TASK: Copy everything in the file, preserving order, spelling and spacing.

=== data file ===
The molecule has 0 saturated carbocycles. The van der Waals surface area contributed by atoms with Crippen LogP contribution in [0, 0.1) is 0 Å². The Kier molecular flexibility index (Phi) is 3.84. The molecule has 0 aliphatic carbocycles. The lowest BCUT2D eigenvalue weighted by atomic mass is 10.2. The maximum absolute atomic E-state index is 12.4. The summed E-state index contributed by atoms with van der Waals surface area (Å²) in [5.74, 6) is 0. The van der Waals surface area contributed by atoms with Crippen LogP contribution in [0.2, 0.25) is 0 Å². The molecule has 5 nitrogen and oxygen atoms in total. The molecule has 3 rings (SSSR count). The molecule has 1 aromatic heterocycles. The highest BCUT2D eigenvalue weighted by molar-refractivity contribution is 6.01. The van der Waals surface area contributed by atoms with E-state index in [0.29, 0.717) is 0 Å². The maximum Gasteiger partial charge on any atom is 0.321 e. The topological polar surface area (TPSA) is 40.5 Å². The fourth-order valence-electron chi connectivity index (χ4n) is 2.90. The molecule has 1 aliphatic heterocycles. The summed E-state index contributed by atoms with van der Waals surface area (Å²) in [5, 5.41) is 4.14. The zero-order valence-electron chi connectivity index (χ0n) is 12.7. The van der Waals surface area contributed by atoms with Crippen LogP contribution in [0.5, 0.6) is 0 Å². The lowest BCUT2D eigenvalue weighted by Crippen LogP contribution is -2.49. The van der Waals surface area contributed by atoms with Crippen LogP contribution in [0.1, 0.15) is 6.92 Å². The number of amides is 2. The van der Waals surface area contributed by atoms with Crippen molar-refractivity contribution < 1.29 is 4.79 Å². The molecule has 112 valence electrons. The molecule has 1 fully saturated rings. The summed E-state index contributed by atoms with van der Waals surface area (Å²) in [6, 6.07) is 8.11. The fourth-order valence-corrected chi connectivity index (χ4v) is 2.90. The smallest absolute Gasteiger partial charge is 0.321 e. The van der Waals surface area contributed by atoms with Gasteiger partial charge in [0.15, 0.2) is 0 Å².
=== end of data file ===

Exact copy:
The molecule has 0 saturated carbocycles. The van der Waals surface area contributed by atoms with Crippen LogP contribution in [0, 0.1) is 0 Å². The Kier molecular flexibility index (Phi) is 3.84. The molecule has 0 aliphatic carbocycles. The lowest BCUT2D eigenvalue weighted by atomic mass is 10.2. The maximum absolute atomic E-state index is 12.4. The summed E-state index contributed by atoms with van der Waals surface area (Å²) in [5.74, 6) is 0. The van der Waals surface area contributed by atoms with Crippen LogP contribution in [0.2, 0.25) is 0 Å². The molecule has 5 nitrogen and oxygen atoms in total. The molecule has 3 rings (SSSR count). The molecule has 1 aromatic heterocycles. The highest BCUT2D eigenvalue weighted by molar-refractivity contribution is 6.01. The van der Waals surface area contributed by atoms with E-state index in [0.29, 0.717) is 0 Å². The maximum Gasteiger partial charge on any atom is 0.321 e. The topological polar surface area (TPSA) is 40.5 Å². The fourth-order valence-electron chi connectivity index (χ4n) is 2.90. The molecule has 1 aliphatic heterocycles. The summed E-state index contributed by atoms with van der Waals surface area (Å²) in [5, 5.41) is 4.14. The zero-order valence-electron chi connectivity index (χ0n) is 12.7. The van der Waals surface area contributed by atoms with Crippen LogP contribution in [0.5, 0.6) is 0 Å². The lowest BCUT2D eigenvalue weighted by Crippen LogP contribution is -2.49. The van der Waals surface area contributed by atoms with Crippen LogP contribution in [0.1, 0.15) is 6.92 Å². The number of amides is 2. The van der Waals surface area contributed by atoms with Crippen molar-refractivity contribution < 1.29 is 4.79 Å². The molecule has 112 valence electrons. The molecule has 1 fully saturated rings. The summed E-state index contributed by atoms with van der Waals surface area (Å²) in [6, 6.07) is 8.11. The fourth-order valence-corrected chi connectivity index (χ4v) is 2.90. The smallest absolute Gasteiger partial charge is 0.321 e. The van der Waals surface area contributed by atoms with Gasteiger partial charge in [0.15, 0.2) is 0 Å².